Abigail Wulf: [00:15:30] the administration and Congress have been really taking this issue seriously, and we’re glad that we’re that they’re coming at this from a whole of government approach, but also an entire minerals lifecycle approach. You know, it’s easy politically to focus on one thing versus versus another, you know, like just recycling over also responsible production. But what you’re seeing from this administration in Congress is a seemingly level headed approach to the entire supply chain. We know that recycling is going to play a very important role in, you know, this going forward. But if you look at the reports coming out of the International Energy Agency, if you look at the report coming out of the World Bank, you’re just seeing that demand is far outpacing any kind of supply that we’d be able to provide through recycling alone. So, you know, we’re going to need increased production of these things, which includes responsible mining. We’re going to be need to looking at substitutes. And we’re going to be needing to, you know, investing in a lot of the technological changes to make these things more efficient. You know, back in the day with electric vehicles, they used to just take a battery pack and stick it into an ice vehicle. But today they’re making all sorts of changes, you know, Tesla putting the battery in the body of the vehicle into the chassis on the bottom. And so that kind of efficiency to like reduces the amount of copper in the amount of things that go into these vehicles. But those kinds of advances in efficiency will take time. And so you are going to need some more responsible production. So yes, we had, you know, the EO on supply chains last year, we had the 100 day supply chain reviews. Following that, we had the amazing. Bipartisan infrastructure law, which goes into the entirety of the supply chain from, you know, bumping up funds to the Earth MRI program within the U.S. Geological Survey, which actually does the mapping in the United States to figure out what mineral resources do we actually have? Because remarkably, we actually don’t have a very good understanding of exactly what our geologic deposits are, which make it very difficult to make good, good and better land use planning decisions to do things like never before. Things like $6 billion in this infrastructure bill for four batteries only. And so that’s separated into $3 billion for battery materials processing, which is incredibly important and which I’d love to get into more here in a second. And then another $3 billion for the manufacturing and recycling of of batteries, because this is really sort of the the key piece here. We want to make sure that in this transition in this race for electrification, for the energy future, that we don’t just pigeonhole ourselves here in the United States and among our allies as just being assemblers, you know, like snapping Lego pieces into place. You know, there’s not a lot of high value like innovation expertize or, you know, IP intellectual property that comes with that. You know, we want to make sure that we’re getting this stuff like battery component production like cathode manufacturing, anode manufacturing because those jobs are, you know, they come with more innovation, they come with more expertize, they come with better salaries and all of the things that flow from that innovation and expertize, you know, the the spin off effects of that of that technology. So there are those investments in the infrastructure bill, and we’re very excited to see the administration and Congress taking those steps. [00:18:55][205.2]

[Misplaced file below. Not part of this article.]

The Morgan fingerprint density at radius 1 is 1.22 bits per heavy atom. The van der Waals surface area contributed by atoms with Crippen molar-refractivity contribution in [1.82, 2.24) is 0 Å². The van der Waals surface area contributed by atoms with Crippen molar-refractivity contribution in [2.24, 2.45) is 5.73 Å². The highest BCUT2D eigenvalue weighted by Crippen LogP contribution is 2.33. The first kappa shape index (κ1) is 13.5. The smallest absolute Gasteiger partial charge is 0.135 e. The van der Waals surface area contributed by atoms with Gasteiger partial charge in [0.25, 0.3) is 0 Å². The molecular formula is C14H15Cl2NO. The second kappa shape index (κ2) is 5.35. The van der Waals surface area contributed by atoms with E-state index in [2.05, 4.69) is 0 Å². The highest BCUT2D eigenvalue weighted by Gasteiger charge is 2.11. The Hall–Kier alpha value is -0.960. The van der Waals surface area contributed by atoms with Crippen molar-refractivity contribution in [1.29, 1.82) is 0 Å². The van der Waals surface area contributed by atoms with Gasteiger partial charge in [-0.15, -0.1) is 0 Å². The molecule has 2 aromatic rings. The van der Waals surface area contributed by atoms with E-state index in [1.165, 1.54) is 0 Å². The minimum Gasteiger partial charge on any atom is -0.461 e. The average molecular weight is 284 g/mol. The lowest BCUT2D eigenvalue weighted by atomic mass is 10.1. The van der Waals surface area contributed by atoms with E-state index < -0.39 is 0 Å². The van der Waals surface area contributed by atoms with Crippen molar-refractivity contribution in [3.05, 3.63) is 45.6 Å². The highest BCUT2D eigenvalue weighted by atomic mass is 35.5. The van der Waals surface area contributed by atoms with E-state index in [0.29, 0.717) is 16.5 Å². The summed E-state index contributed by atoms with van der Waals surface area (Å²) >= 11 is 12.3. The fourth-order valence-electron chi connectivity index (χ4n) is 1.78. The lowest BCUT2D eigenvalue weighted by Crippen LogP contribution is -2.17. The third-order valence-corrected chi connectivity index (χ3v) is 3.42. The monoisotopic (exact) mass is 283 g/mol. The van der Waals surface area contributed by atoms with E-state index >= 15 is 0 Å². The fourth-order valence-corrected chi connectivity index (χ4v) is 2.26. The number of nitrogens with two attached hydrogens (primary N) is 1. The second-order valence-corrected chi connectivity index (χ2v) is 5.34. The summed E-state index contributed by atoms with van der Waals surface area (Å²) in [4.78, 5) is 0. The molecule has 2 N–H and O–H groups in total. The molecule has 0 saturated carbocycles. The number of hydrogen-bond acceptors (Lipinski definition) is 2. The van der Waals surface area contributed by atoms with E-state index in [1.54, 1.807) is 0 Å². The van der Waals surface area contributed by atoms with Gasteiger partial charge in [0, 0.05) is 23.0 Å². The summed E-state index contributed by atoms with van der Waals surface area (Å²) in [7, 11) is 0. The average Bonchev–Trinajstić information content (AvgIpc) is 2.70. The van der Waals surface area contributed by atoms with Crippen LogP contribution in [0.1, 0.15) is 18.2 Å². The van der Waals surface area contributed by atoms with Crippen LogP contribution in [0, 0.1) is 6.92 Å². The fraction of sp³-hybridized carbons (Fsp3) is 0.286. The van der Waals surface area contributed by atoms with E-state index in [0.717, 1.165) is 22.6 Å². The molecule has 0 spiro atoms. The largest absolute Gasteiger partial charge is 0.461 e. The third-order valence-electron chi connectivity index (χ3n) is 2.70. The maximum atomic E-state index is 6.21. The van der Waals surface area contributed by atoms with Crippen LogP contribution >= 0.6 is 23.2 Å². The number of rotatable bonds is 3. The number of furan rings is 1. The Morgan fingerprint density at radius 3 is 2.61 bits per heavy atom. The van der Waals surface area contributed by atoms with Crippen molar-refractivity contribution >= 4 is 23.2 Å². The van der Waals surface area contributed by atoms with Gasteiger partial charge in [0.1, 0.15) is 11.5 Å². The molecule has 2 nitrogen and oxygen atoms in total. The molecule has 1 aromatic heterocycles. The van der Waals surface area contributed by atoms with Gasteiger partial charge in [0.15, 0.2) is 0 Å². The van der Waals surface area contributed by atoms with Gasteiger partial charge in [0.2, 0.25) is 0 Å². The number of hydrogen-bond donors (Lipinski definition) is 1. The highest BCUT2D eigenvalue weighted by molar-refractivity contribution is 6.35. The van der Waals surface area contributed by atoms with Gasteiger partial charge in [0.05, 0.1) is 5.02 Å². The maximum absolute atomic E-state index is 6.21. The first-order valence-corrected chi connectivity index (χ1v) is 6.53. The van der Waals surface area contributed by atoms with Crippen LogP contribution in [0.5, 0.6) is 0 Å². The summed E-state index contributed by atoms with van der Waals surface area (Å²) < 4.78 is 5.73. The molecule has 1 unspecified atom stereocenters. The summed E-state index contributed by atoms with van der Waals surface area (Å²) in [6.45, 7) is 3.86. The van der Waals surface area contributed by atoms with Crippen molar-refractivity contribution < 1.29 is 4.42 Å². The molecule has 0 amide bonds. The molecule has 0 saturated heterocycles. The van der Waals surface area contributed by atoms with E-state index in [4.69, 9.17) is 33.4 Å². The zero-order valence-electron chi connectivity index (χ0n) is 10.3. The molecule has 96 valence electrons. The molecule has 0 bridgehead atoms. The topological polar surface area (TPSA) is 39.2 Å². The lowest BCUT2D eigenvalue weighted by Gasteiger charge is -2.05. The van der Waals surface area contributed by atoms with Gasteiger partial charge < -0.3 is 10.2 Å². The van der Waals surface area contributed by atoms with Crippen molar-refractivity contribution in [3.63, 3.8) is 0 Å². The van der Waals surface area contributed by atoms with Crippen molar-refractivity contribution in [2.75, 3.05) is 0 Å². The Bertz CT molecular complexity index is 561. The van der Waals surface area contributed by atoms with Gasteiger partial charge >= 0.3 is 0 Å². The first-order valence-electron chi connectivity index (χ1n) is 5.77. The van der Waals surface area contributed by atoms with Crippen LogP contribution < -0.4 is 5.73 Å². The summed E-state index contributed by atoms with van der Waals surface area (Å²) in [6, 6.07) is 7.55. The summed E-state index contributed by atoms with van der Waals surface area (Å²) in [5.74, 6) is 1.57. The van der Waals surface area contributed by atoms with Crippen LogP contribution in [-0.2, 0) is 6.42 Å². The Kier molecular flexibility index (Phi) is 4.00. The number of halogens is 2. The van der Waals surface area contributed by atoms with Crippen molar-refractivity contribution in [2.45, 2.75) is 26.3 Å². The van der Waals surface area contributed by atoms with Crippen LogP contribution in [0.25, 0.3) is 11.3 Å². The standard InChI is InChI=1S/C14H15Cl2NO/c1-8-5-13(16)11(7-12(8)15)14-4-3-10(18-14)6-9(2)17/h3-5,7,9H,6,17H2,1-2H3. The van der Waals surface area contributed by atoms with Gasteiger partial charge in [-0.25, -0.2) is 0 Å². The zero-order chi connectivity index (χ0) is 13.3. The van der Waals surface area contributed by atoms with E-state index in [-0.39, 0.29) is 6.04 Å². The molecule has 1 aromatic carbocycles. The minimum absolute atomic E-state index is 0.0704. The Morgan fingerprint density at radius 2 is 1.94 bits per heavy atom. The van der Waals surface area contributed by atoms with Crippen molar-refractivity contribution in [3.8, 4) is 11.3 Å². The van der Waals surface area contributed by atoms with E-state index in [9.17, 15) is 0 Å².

Bill Loveless: [00:18:55] Well, the the policymakers in Washington these days are looking, you know, more closely than ever at some of these issues, as you note, and including a commitment by the Biden administration to use the Defense Production Act to enable greater production of these materials in the United States. What is to make sure we understand here? What is the Defense Production Act? We hear a lot about it now. We heard about it during during the pandemic and how might it be used to promote production of critical minerals in the United States? [00:19:26][30.2]